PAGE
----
Hey there, time traveller!
This article was published 28/12/2012 (1579 days ago), so information in it may no longer be current.
Bone-chilling temperatures have been a boon to builders of Manitoba's northern winter roads this year.
The province is forecasting that most of the 2,500-kilometre winter-road network -- serving two dozen far-flung communities -- could be in operation by the end of January.
Larry Halayko, director of contract services for Manitoba Infrastructure and Transportation, said Friday many roads could be open earlier than in a normal season.
In a typical year, all roads are open by the first week of February. "Right now, we're anticipating the end of January to have access to all the communities," Halayko said.
Last year, mild temperatures caused a significant delay in readying the roads. Several northern leaders expressed concern the entire season might be lost. But in the end, the network operated for about 45 days.
The winter-road system is a lifeline for fly-in communities. It's the time when building supplies, fuel and other bulk products can be shipped in large quantities.
A normal season lasts eight to 10 weeks -- usually from late January to the end of March.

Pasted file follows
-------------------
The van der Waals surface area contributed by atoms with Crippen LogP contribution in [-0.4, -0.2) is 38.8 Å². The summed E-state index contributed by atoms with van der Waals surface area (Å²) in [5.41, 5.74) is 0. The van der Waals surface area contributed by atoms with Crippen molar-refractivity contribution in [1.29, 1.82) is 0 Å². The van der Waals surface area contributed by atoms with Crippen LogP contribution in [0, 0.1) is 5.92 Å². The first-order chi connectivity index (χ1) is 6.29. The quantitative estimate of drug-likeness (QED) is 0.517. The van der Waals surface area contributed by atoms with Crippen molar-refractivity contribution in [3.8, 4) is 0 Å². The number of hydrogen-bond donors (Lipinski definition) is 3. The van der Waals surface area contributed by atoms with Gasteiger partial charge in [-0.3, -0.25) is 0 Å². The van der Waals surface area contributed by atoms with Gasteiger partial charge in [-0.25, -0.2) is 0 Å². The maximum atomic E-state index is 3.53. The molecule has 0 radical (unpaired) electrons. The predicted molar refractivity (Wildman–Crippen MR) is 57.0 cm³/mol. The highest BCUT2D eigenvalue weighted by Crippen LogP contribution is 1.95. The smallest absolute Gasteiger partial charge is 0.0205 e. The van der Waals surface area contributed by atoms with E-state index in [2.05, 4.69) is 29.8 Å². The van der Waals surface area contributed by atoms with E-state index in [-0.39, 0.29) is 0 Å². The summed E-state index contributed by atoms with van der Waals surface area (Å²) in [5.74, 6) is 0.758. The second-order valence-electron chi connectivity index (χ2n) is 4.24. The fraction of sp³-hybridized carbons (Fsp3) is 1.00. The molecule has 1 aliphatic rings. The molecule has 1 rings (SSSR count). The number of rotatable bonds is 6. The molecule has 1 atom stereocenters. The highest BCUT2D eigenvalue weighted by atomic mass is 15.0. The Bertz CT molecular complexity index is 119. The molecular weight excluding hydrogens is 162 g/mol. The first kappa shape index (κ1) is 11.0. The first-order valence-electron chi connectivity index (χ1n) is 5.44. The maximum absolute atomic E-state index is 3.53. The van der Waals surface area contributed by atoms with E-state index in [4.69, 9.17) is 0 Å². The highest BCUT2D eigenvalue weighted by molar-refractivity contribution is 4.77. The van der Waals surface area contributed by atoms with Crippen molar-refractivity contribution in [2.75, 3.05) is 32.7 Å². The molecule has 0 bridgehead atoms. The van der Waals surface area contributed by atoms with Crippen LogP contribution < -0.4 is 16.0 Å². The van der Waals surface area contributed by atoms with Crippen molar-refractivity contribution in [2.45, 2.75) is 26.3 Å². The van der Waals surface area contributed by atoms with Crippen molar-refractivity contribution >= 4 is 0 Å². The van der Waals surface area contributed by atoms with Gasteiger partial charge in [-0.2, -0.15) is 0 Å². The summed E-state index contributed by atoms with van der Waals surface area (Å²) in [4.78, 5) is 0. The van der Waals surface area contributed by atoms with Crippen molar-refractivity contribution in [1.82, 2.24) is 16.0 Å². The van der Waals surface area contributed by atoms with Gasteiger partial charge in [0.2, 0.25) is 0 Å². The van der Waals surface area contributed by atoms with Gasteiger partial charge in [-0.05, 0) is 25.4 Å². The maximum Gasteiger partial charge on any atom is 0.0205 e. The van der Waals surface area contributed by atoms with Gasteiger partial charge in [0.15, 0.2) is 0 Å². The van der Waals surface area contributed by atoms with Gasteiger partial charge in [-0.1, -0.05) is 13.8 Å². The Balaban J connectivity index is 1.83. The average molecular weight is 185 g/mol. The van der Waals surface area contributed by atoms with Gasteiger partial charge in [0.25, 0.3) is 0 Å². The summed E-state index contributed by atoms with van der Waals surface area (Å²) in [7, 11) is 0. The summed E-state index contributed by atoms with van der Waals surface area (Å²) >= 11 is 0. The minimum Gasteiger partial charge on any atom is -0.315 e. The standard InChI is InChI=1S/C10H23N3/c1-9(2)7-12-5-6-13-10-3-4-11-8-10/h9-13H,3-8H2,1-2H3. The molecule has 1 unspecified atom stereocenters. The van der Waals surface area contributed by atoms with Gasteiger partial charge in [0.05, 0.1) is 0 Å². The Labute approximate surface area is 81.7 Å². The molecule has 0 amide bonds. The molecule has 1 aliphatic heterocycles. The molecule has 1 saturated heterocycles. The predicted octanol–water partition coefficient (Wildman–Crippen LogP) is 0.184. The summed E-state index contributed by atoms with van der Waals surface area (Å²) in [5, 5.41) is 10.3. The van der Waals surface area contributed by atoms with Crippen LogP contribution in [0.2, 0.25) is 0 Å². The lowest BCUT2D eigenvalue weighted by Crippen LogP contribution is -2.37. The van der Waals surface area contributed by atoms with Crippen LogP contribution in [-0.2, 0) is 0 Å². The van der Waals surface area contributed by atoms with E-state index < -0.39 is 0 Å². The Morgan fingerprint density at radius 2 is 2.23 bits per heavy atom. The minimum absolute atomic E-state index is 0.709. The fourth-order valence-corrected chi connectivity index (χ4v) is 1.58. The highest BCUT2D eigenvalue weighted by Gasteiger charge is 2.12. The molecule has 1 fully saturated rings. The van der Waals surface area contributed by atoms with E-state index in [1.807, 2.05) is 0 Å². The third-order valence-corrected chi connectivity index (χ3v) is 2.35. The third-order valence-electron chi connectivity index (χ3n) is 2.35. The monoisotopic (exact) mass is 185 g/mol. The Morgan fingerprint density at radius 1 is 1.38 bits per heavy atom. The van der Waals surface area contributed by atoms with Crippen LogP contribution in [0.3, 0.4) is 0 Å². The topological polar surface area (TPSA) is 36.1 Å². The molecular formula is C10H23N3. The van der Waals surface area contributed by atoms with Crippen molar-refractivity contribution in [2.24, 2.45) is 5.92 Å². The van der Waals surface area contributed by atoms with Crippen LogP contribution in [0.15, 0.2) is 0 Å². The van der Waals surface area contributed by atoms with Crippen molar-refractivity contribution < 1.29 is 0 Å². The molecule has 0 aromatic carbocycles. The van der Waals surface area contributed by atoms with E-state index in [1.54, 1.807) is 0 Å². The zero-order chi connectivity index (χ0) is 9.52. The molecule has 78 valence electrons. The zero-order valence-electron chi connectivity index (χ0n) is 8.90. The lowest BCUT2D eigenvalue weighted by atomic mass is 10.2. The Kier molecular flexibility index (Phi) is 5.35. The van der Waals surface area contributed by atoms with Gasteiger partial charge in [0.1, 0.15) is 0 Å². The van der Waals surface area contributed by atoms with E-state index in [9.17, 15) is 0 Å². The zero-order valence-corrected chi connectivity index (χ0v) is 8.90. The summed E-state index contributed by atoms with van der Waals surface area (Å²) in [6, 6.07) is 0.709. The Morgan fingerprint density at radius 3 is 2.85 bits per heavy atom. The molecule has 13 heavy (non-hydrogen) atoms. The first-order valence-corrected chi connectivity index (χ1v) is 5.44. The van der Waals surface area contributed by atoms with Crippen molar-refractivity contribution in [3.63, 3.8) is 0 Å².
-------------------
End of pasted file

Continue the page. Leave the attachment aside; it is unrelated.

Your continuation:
This year, the community of Shamattawa, 750 kilometres northeast of Winnipeg, is awaiting delivery of materials to build a new school.
"Our understanding is that will bring an additional 300 (truck) loads into that community," Halayko said.
Four of 19 road sections in the northern reaches of the winter-road network have already opened, albeit with weight restrictions.
In the southern part of the system, only one of 16 sections is open -- a two-kilometre stretch from Provincial Road 234 to Matheson Island. This road, too, is operating with a load restriction.
Halayko said about 200 people -- mostly from First Nations -- are employed in building the roads. They are removing and/or packing snow along the routes to lessen its insulating effect to speed freeze-up.
The work began in late November to early December this season, a little earlier than normal.
About 180 kilometres of road -- less than 10 per cent of the 2,500-kilometre winter-road network -- is built over water. The remainder is built on land.
Tracking winter roads
30,000 -- number of Manitobans, in 23 northern communities, who benefit from the roads
8-10 -- number of weeks the system normally operates
2,500 -- length of the temporary road network in kilometres
2,500 -- number of shipments (fuel, food, building supplies, etc.) in a typical season
-- source: Manitoba Infrastructure and Transportation